Has the Supreme Court frozen climate change litigation?
Wansheng Jerry Liu (firstname.lastname@example.org) practices in the intellectual property department of Fox Rothschild LLP, residing in its Princeton office. David Restaino (drestaino@ foxrothschild.com) provides compliance counsel at Fox Rothschild in many subject matter areas, including regulatory aspects of environmental law.
In April 2007, the U.S. Supreme Court delivered its landmark decision, Massachusetts v. EPA (Massachusetts), confirming the government’s ability to regulate greenhouse gases.1 That decision can be considered the “end of the beginning” of the battle against climate change. Since then, proponents of a forceful climate change response have taken matters into their own hands and filed federal nuisance claims against large emitters of greenhouse gases. These efforts have led to a second climate change case, American Electric Power v. Connecticut (AEP), recently decided by the U.S. Supreme Court.2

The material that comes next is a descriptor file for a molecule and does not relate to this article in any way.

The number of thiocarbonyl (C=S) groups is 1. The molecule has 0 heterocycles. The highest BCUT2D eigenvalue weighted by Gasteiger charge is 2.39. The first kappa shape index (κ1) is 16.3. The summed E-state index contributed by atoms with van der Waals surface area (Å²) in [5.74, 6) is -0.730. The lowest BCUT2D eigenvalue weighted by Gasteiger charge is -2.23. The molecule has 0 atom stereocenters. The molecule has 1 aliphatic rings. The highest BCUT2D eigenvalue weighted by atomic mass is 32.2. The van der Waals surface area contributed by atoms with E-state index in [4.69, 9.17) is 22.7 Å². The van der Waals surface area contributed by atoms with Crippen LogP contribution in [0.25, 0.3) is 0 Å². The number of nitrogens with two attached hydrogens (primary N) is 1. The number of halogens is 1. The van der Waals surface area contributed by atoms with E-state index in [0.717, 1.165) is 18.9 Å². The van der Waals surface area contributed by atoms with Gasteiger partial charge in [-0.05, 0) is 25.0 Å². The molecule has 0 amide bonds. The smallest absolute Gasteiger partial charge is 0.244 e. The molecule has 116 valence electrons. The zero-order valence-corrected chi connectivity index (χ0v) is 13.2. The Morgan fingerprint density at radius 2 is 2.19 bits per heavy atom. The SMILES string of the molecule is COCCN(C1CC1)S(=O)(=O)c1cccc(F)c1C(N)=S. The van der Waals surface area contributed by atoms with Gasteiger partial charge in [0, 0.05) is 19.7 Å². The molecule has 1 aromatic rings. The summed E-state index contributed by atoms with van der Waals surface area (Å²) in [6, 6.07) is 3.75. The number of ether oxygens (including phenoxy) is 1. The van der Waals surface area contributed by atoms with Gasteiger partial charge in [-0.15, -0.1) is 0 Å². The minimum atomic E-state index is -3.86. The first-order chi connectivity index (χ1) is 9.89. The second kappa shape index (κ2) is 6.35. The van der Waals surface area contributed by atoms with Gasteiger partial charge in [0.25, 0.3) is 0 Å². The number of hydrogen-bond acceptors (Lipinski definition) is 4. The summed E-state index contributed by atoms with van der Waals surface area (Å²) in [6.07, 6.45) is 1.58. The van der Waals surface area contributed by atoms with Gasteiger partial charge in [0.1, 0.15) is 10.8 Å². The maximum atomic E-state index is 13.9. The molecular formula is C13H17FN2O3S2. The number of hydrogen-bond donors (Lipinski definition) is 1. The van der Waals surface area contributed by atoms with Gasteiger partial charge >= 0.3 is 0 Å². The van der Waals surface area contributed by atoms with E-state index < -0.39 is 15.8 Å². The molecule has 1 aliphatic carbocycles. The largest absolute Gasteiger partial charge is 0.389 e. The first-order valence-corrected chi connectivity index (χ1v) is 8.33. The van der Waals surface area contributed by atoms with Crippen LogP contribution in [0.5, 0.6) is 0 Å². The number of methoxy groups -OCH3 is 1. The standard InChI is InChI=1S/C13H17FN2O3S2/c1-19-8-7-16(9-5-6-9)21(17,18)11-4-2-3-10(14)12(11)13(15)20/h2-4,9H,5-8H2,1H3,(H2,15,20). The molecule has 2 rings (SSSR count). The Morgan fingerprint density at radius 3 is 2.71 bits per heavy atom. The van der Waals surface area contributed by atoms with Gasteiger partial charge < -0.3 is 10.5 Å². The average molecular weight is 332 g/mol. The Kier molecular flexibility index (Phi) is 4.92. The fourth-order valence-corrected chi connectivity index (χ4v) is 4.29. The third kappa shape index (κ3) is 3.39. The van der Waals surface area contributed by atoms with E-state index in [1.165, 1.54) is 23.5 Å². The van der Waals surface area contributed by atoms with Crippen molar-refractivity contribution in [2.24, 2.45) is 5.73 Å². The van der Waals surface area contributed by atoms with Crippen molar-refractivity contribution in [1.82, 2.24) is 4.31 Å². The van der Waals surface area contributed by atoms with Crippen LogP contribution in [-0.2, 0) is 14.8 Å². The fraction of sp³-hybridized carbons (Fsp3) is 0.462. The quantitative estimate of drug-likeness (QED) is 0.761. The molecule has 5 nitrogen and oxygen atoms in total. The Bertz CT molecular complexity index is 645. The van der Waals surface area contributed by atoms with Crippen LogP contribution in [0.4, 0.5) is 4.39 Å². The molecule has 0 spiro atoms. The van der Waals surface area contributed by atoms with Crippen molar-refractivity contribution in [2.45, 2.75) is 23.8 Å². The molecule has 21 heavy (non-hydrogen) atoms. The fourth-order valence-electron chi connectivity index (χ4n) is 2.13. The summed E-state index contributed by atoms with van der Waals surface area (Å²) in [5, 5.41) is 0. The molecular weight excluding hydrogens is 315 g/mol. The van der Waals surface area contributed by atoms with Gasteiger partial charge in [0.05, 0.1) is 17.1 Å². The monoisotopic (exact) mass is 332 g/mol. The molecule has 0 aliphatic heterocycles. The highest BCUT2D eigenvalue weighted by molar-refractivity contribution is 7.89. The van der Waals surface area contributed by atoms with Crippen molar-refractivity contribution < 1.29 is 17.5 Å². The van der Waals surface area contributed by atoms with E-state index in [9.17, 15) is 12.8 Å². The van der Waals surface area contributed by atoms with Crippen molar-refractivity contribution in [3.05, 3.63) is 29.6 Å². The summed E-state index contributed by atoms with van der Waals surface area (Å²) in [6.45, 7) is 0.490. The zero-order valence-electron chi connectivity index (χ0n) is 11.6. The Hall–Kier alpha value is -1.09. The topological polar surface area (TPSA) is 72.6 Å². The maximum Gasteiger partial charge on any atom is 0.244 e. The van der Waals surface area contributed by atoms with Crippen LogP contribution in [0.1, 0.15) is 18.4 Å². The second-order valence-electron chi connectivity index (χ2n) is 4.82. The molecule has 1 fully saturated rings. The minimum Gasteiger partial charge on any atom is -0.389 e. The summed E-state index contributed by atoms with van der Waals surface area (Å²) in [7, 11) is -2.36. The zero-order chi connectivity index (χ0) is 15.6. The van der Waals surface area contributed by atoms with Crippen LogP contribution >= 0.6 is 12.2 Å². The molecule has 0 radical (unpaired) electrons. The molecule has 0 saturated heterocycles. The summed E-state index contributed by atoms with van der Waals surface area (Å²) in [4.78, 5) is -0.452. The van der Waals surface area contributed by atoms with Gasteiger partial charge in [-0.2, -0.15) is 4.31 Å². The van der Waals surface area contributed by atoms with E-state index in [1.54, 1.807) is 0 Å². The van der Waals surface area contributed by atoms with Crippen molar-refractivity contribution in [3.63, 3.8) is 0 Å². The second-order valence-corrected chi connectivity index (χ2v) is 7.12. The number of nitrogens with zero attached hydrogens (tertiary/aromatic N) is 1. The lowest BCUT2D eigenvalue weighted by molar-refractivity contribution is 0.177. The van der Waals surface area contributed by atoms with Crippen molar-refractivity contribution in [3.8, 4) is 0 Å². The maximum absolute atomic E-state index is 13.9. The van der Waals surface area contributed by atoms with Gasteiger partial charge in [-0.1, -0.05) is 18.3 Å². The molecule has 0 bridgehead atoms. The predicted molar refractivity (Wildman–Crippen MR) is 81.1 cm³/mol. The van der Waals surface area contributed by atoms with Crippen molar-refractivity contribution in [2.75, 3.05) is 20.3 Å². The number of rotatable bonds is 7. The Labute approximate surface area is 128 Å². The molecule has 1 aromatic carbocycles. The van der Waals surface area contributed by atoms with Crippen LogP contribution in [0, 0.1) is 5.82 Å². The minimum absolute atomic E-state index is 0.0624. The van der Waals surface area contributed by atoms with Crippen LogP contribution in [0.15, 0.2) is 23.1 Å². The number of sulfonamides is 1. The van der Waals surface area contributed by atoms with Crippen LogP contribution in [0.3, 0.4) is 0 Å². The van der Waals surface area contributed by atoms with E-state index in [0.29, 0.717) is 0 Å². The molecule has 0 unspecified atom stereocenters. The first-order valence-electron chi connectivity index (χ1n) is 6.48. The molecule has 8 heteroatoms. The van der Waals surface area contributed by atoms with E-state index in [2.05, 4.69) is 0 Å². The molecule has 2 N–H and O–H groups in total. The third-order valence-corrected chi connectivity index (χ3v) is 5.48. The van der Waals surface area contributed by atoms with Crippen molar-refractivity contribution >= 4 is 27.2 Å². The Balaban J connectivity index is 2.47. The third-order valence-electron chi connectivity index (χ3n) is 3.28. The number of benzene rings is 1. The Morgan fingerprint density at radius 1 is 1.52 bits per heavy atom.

AEP strongly limits private nuisance actions by keeping them out of federal court. But AEP isn’t the next big step in climate change litigation even though it reined in wayward plaintiffs. Instead, the case won’t stop the expansion of the government’s greenhouse gas toolbox, and won’t even prevent private plaintiffs from filing similar actions in state court. Nevertheless, its holding represents an important ruling regarding climate change that shouldn’t be underestimated.